Tsinghua University School of Economics and Management
|157 (Full-Time Faculty)|
(440 in Master's )
(278 in Ph.D.)
(1,432 in MBA)
(979 in Executive MBA)
Tsinghua University School of Economics and Management (abbreviation: Tsinghua SEM; Chinese: 清华大学经济管理学院, qīng huá dà xué jīng jì guǎn lǐ xué yuàn ), is the business school of Tsinghua University in Beijing, China. The school offers undergraduate, master’s, doctoral, and many executive education programs, with a total enrollment of more than 3,000 students.
The history of Tsinghua SEM dates back to 1926, when Tsinghua University established its Faculty of Economics. In 1956, when the Chinese government decided to regroup higher education institutions in an attempt to build a Soviet-style education system, the Faculty of Economics was separated from Tsinghua and merged into other universities.
In 1979, with the Chinese economic reform taking place, Tsinghua University began setting up a new School of Economics and Management Engineering. The School of Economics and Management was officially established in 1984, with Zhu Rongji serving as the first dean.
The Tsinghua School of Economics and Management (SEM) is consistently ranked among the best business schools in China. It was the first mainland Chinese institution to have achieved AACSB and EQUIS accreditations for its business and accounting programs. Founded in 1984, SEM was the first school of economics and management in China. Its founding Dean, Professor Zhu Rongji, later became the fifth Premier of the People’s Republic of China. Tsinghua SEM is the successor to Tsinghua University's Department of Economics, which was originally established in 1926. Its main competitor is Guanghua School of Management, Peking University.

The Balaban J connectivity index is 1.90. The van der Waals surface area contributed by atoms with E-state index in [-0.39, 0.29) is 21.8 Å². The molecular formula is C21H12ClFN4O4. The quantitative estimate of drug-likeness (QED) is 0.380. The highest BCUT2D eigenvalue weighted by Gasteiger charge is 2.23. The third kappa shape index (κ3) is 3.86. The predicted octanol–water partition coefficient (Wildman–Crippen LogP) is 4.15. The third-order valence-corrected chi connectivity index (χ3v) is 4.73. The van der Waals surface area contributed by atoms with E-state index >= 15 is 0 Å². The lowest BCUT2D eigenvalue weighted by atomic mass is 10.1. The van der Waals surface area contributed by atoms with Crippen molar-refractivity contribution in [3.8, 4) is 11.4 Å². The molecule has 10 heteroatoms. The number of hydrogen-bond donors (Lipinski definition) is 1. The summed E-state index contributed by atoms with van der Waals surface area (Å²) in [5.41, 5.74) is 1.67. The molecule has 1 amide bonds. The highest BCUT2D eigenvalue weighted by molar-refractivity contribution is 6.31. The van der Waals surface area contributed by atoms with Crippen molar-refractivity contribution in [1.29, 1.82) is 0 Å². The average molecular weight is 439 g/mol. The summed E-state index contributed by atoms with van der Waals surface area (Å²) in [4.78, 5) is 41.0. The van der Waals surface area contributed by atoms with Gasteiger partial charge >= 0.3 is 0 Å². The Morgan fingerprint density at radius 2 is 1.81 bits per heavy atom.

Today, SEM's professional and academic programs are considered to be among the premier training grounds for China's business leaders.
Areas of Study
There are 8 majors within SEM, namely: management science and engineering, finance, economics, accounting, corporation strategy and policy, marketing, human resources management, and technology economics and management.
The school also operates a number of prominent research centers, including: the Research Center for Contemporary Management, the Research Center for Technological Innovation, the National Entrepreneurship Research Center, the China Center for Financial Research, the National Center for Economic Research, the China Retail Research Center, the China Business Research Center, the Center for China in the World Economy, the Research Center for Contemporary Management and Technological Innovation, and the China Insurance and Risk Management Research Center.
Since 2006, Tsinghua SEM has been recruiting faculty from reputable Ph.D. programs around the world. A majority of new faculty members have international educational backgrounds, representing such alma maters and prior faculty assignments as Harvard, Yale, Wharton (University of Pennsylvania), MIT Sloan, and Stanford.
Tsinghua SEM's undergraduate program is known in mainland China as one of the two most competitive undergraduate business programs (the other being the undergraduate program in Guanghua School of Management of Peking University). More than half of the students admitted to Tsinghua SEM rank in the top 10 in their respective provinces on the National Higher Education Entrance Examination (also known as the Gaokao).